Whistleblower nurse cleared of charges

February 11, 2010 12:45:19 PM PST
A Texas jury acquitted a nurse on Thursday who filed an anonymous complaint to a state board about a doctor who she said had improperly encouraged patients to buy herbal medicines and wanted to use hospital supplies to perform a procedure at a patient's home. Prosecutors have said personal -- not professional -- reasons motivated nurse Anne Mitchell to file the complaint in April against Dr. Rolando Arafiles with the Texas Medical Board. She was indicted in June on a count of "misuse of official information" after Arafiles filed a harassment complaint with the Winkler County Sheriff's Department.

Prosecutors claimed Mitchell, who had worked with Arafiles at a West Texas hospital, didn't like the doctor and filed the complaint with intent to harm him and that the complaint disclosed patient information for "a nongovernmental purpose."

After the jury returned its verdict, Mitchell said she would continue to report doctors if she believes they aren't giving patients proper care. She would have faced up to 10 years in prison if she had been convicted.

"I still have to do those things for patients," she said. "My duty's never changed."

Nursing associations and health care watchdogs in Texas and across the country have rallied around Mitchell, saying the case is a key test of physician accountability and warned of a potential chilling effect on medical professionals and consumers.

The state medical board's executive director, Mari E. Robinson, has said her agency is a governmental one and a complaint filed by a nurse against a doctor she didn't like does not necessary mean it was filed in bad faith.

"There is no requirement that you have to like someone to file a complaint against someone," she said. "No one complains to this board because they think someone is doing a good job. They file a complaint because they think someone is doing a bad job."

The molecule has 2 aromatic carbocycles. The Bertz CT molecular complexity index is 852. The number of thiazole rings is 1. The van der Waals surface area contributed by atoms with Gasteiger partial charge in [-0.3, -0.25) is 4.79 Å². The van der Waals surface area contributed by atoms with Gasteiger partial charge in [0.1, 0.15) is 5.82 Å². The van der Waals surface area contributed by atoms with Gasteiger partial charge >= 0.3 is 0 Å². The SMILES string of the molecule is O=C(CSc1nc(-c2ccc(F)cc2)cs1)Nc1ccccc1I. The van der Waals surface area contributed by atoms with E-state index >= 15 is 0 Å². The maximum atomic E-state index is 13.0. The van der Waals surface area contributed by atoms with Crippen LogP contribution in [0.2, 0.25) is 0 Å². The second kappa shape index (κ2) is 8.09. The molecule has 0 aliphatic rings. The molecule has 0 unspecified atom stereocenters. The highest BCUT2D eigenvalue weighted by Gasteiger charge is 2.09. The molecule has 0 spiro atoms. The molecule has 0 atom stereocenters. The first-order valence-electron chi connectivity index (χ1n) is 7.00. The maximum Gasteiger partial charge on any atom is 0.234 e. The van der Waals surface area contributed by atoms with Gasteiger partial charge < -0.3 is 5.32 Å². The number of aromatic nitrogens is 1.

But one physicians group, the Association of American Physicians and Surgeons, also said anonymously disparaging a doctor and possibly depriving him of a livelihood "on the basis of false, bad-faith allegations" needs to stop.

"Accountability for false complaints is long overdue," said Dr. Jane Orient, the association's executive director said in a statement.

Earlier this month, the prosecutor dropped charges against another nurse, Vicki Galle, who filed the complaint with Mitchell. Galle declined to comment this week.

The women's attorneys have also filed a civil lawsuit in federal court against Arafiles, Winkler County and its hospital, sheriff, prosecutor. The suit alleges the nurses' First Amendment rights were denied and that the criminal prosecution is vindictive.

In September, investigators from the Department of State Health Services went to the hospital and found several medical procedure violations by Arafiles, according to their report.


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